Suter said while he appreciates the new pavement, the stretch of road near the entrance to Pima Community College heading east toward the city, is very narrow and doesn’t feel safe.
“I have had some close calls there and the new construction didn’t do much to open up that section,” Suter said via Twitter.
Suter said he rides that section between five and 10 times a week and if he is riding his mountain bike, he’ll just ride in the dirt rather than ride in the bike lane, which measured between 1 1/2 to 2 feet in some sections.
According to a written statement from Michael Graham, a City of Tucson public information officer, the city will have the contractor return to the area and add more pavement.
“When the contractor milled and repaved the roadway, they did so in a straight line/edge and did not follow the wandering, ragged edge that existed. The contractor has agreed to return to this location and remove the leftover, ragged remnants and provide a small amount of additional paving, at their cost, to provide the bicycling community with a wider bicycle lane than what previously existed on Anklam Road.”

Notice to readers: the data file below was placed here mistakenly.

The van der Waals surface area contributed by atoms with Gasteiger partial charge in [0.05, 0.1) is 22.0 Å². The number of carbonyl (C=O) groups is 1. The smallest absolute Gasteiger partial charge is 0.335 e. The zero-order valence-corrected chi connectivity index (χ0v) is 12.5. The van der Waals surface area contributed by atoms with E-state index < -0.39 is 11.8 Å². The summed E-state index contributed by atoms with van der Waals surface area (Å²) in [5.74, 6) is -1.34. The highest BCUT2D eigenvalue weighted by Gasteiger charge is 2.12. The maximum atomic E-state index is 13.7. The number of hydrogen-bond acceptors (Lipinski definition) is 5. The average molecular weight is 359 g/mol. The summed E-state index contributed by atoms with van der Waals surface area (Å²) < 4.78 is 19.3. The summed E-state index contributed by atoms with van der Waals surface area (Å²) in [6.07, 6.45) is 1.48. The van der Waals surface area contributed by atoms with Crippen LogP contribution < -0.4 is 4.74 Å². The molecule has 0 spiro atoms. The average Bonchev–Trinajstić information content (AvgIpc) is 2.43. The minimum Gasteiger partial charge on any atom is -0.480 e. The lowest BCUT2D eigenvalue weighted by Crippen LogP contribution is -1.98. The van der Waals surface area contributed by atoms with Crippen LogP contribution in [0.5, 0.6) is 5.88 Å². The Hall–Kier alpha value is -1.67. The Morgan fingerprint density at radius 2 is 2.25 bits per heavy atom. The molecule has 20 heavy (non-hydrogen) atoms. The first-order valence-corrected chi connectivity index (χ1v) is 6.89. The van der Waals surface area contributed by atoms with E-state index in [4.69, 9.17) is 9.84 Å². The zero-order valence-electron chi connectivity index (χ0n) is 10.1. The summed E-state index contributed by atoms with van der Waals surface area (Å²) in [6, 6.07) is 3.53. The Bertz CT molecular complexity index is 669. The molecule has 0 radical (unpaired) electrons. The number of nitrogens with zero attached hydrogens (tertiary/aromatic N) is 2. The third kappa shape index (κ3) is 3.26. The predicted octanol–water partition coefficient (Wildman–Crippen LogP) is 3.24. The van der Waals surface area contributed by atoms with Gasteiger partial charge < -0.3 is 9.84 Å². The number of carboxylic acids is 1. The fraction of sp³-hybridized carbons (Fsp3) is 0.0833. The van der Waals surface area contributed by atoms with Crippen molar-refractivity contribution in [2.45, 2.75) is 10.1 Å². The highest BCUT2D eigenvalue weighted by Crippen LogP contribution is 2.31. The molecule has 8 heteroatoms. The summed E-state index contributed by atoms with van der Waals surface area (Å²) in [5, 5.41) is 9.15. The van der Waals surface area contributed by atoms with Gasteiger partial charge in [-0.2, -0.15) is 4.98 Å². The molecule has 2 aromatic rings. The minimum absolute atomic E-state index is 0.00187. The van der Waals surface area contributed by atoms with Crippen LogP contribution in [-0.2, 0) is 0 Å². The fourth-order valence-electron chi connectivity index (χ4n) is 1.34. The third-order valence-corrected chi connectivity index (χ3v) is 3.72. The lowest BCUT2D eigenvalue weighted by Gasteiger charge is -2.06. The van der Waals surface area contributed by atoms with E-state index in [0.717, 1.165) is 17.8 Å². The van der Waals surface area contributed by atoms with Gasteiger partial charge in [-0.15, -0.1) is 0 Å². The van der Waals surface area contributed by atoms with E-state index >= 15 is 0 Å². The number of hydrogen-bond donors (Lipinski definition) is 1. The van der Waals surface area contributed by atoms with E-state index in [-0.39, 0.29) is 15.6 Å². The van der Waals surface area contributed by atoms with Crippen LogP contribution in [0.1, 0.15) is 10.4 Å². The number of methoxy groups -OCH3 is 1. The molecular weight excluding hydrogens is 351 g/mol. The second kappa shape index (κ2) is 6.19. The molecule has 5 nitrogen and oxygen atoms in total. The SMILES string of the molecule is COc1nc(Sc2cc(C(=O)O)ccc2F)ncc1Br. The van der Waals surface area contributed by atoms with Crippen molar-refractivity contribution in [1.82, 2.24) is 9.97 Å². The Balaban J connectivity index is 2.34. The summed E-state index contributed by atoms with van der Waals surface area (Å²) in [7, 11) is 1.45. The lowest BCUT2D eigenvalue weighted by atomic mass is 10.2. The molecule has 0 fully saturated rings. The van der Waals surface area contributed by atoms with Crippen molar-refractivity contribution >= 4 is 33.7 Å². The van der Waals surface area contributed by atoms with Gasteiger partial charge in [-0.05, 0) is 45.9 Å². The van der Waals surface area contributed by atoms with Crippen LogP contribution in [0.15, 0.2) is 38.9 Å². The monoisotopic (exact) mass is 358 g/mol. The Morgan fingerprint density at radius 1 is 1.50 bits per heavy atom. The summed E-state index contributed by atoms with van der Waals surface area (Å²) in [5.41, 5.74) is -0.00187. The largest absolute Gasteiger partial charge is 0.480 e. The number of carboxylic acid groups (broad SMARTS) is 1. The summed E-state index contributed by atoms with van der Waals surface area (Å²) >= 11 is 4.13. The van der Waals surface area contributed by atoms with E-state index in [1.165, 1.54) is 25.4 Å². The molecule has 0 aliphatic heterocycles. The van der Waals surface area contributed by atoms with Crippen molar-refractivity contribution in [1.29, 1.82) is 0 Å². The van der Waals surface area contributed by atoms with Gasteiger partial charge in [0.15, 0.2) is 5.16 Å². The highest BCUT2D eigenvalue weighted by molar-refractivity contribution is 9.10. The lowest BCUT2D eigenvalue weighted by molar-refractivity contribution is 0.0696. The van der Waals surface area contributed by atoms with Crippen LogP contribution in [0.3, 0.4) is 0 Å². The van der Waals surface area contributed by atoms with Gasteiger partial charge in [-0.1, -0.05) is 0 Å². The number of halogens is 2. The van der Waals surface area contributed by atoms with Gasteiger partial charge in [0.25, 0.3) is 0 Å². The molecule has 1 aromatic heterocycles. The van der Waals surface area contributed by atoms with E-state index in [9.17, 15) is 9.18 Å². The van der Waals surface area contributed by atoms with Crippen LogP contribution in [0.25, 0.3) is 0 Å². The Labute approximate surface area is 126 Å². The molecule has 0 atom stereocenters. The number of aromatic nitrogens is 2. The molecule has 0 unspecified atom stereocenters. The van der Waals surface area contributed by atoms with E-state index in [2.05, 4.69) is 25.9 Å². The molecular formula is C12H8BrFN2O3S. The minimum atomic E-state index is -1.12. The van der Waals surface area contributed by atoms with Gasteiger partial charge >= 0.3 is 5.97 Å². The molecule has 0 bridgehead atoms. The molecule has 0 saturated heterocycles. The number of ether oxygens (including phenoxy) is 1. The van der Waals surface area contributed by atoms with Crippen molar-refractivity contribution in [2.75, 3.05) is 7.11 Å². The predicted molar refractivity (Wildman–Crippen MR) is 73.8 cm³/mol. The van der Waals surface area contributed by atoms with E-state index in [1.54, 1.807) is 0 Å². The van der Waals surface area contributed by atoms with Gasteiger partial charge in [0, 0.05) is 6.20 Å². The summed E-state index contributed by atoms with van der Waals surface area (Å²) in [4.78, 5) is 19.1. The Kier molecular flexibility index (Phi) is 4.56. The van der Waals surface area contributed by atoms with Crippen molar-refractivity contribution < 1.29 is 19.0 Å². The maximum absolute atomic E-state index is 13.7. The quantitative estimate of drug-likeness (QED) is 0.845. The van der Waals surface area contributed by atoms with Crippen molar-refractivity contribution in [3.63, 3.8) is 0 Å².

“Eleven feet or greater is the standard,” Thivener said. “Twelve feet is often sought, but there is a whole balancing act of trying to get the bicyclists’ needs taken care of.”
According to the statement from Graham, once the additional asphalt has been added and the travel lane has been reduced, the bike lane should be between four and five feet along Anklam.
Thivener said the city received a few emails and an inquiry from Tucson Velo, which prompted them to take another look at the area.
We realized after the fact that bicyclists didn’t have enough room, so we’ve got to get that fixed,” Thivener said.
Check out the video and images of the narrow section: